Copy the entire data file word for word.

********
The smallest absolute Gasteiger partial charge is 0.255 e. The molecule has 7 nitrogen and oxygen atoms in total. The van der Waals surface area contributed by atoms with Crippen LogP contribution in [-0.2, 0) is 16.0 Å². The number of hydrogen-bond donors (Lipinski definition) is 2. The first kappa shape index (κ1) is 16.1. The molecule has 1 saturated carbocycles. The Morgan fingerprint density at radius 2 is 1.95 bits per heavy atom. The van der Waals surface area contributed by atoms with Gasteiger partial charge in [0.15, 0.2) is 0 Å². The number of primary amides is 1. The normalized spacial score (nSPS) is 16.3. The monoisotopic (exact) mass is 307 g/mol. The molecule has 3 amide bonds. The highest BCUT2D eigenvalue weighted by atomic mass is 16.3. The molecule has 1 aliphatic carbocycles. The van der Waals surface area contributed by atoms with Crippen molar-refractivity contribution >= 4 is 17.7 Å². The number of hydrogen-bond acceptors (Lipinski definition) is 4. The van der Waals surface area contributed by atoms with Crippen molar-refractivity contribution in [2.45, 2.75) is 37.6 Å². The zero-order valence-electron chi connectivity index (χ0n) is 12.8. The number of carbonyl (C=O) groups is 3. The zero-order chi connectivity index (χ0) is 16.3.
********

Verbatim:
The smallest absolute Gasteiger partial charge is 0.255 e. The molecule has 7 nitrogen and oxygen atoms in total. The van der Waals surface area contributed by atoms with Crippen LogP contribution in [-0.2, 0) is 16.0 Å². The number of hydrogen-bond donors (Lipinski definition) is 2. The first kappa shape index (κ1) is 16.1. The molecule has 1 saturated carbocycles. The Morgan fingerprint density at radius 2 is 1.95 bits per heavy atom. The van der Waals surface area contributed by atoms with Gasteiger partial charge in [0.15, 0.2) is 0 Å². The number of primary amides is 1. The normalized spacial score (nSPS) is 16.3. The monoisotopic (exact) mass is 307 g/mol. The molecule has 3 amide bonds. The highest BCUT2D eigenvalue weighted by atomic mass is 16.3. The molecule has 1 aliphatic carbocycles. The van der Waals surface area contributed by atoms with Crippen molar-refractivity contribution >= 4 is 17.7 Å². The number of hydrogen-bond acceptors (Lipinski definition) is 4. The van der Waals surface area contributed by atoms with Crippen molar-refractivity contribution in [2.45, 2.75) is 37.6 Å². The zero-order valence-electron chi connectivity index (χ0n) is 12.8. The number of carbonyl (C=O) groups is 3. The zero-order chi connectivity index (χ0) is 16.3.